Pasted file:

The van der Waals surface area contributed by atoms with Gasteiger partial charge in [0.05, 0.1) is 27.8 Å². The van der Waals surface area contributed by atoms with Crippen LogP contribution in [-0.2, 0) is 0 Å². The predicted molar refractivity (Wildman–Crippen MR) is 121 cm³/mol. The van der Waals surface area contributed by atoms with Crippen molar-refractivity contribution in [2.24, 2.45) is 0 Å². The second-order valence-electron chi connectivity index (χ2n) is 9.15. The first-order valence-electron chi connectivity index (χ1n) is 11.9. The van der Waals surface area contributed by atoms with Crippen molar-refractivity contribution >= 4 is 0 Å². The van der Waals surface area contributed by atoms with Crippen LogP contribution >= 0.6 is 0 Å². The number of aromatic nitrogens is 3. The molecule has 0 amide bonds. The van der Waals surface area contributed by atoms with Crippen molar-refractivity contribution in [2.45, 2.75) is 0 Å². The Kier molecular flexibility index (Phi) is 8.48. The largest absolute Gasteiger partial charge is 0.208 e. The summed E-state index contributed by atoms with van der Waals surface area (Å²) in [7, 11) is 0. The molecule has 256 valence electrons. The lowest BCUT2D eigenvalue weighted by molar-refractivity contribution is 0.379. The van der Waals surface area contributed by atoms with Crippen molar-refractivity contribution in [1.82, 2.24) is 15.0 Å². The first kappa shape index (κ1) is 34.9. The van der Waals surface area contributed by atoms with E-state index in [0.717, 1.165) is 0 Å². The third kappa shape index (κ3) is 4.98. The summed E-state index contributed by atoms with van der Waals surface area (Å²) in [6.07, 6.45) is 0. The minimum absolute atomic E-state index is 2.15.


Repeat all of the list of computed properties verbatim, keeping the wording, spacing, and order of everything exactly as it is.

The van der Waals surface area contributed by atoms with Gasteiger partial charge in [0.05, 0.1) is 27.8 Å². The van der Waals surface area contributed by atoms with Crippen LogP contribution in [-0.2, 0) is 0 Å². The predicted molar refractivity (Wildman–Crippen MR) is 121 cm³/mol. The van der Waals surface area contributed by atoms with Crippen molar-refractivity contribution in [2.24, 2.45) is 0 Å². The second-order valence-electron chi connectivity index (χ2n) is 9.15. The first-order valence-electron chi connectivity index (χ1n) is 11.9. The van der Waals surface area contributed by atoms with Crippen molar-refractivity contribution >= 4 is 0 Å². The van der Waals surface area contributed by atoms with Crippen LogP contribution >= 0.6 is 0 Å². The number of aromatic nitrogens is 3. The molecule has 0 amide bonds. The van der Waals surface area contributed by atoms with Crippen molar-refractivity contribution in [2.45, 2.75) is 0 Å². The Kier molecular flexibility index (Phi) is 8.48. The largest absolute Gasteiger partial charge is 0.208 e. The summed E-state index contributed by atoms with van der Waals surface area (Å²) in [7, 11) is 0. The molecule has 256 valence electrons. The lowest BCUT2D eigenvalue weighted by molar-refractivity contribution is 0.379. The van der Waals surface area contributed by atoms with Crippen molar-refractivity contribution in [1.82, 2.24) is 15.0 Å². The first kappa shape index (κ1) is 34.9. The van der Waals surface area contributed by atoms with E-state index in [0.717, 1.165) is 0 Å². The third kappa shape index (κ3) is 4.98. The summed E-state index contributed by atoms with van der Waals surface area (Å²) in [6.07, 6.45) is 0. The minimum absolute atomic E-state index is 2.15.